Magnetohydrodynamic phenomena only occur at a high magnetic Reynolds number, which describes the magnetohydrodynamic properties of an object; at a high Reynolds number, MHD phenomena are more likely. The magnetic Reynolds number depends on several properties, such as the system size, the fluid velocity, electrical conductivity, and magnetic susceptibility—the response of the fluid to a magnetic influence. Something as large as a planet would have an extremely high Reynolds number, making MHD phenomena more natural. However, re-creating such phenomena in a laboratory setting is extremely difficult, requiring materials with high magnetic and electrical properties.

    Traditional studies of MHD have used liquid metals and plasmas because they have the highest electric conductivities of any known materials. Liquid sodium has the highest conductivity and has been used to create a dynamo experiment in the past, but is both expensive and dangerous; sodium reacts explosively with water and needs to be heated above its high melting temperature. Looking for a safer and easier alternative, the researchers sought to use a different liquid metal base for the study.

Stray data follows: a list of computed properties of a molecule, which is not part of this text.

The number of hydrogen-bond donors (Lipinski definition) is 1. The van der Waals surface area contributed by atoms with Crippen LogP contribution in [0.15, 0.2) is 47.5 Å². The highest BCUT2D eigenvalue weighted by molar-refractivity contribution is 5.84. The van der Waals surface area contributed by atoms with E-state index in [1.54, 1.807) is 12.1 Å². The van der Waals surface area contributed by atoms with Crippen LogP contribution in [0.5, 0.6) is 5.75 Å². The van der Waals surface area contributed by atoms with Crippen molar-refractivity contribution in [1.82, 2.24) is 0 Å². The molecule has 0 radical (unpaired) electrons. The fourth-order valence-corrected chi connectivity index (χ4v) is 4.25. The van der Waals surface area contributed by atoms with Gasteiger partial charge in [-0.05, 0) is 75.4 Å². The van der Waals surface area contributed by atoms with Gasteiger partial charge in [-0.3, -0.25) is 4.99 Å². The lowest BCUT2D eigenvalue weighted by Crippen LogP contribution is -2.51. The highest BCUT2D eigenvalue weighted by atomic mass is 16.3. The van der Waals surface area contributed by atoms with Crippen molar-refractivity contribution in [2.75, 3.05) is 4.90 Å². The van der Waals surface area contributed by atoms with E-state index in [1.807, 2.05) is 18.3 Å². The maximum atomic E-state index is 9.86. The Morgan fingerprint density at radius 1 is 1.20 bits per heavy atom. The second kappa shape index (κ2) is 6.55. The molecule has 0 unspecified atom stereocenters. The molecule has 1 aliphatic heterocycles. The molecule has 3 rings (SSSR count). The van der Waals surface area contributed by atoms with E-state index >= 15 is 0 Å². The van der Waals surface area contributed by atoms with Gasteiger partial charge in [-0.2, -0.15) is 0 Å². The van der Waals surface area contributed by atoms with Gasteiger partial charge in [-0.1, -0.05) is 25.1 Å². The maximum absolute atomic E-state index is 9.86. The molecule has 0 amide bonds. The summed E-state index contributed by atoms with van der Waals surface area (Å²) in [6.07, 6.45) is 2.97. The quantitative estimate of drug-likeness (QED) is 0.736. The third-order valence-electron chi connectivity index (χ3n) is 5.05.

However, as noted before, other factors such as the magnetic susceptibility also affect the Reynolds number. Despite having a good electrical conductivity, pure eGaIn has a low magnetic susceptibility and therefore a low Reynolds number. To boost the Reynolds number, the researchers proposed creating a new material by suspending magnetic particles in liquid metals to increase their magnetic susceptibility and take advantage of the liquid metals natural high conductivity.

    Acid’s Key Role

    While scientists have previously attempted to suspend magnetic particles in liquid metals, they have not been very successful because of metallic oxidation. The oxidation of the metal causes a new “rusted” oxidation layer on the liquid metal, with its own set of properties. As this layer is more solid, it prevents some of the delicate suspension effects.

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    eGaIn shows stronger magnetic properties than liquid sodium. Image courtesy of Florian Carle.

    Initially, stirring iron particles into the liquid eGaIn failed to create a successful suspension, since a solid oxide layer formed at the surface of the liquid upon exposure to air. Despite vigorous stirring to break the oxide skin, the particles clung to the oxide skin due to the strength of the interactions between the two layers.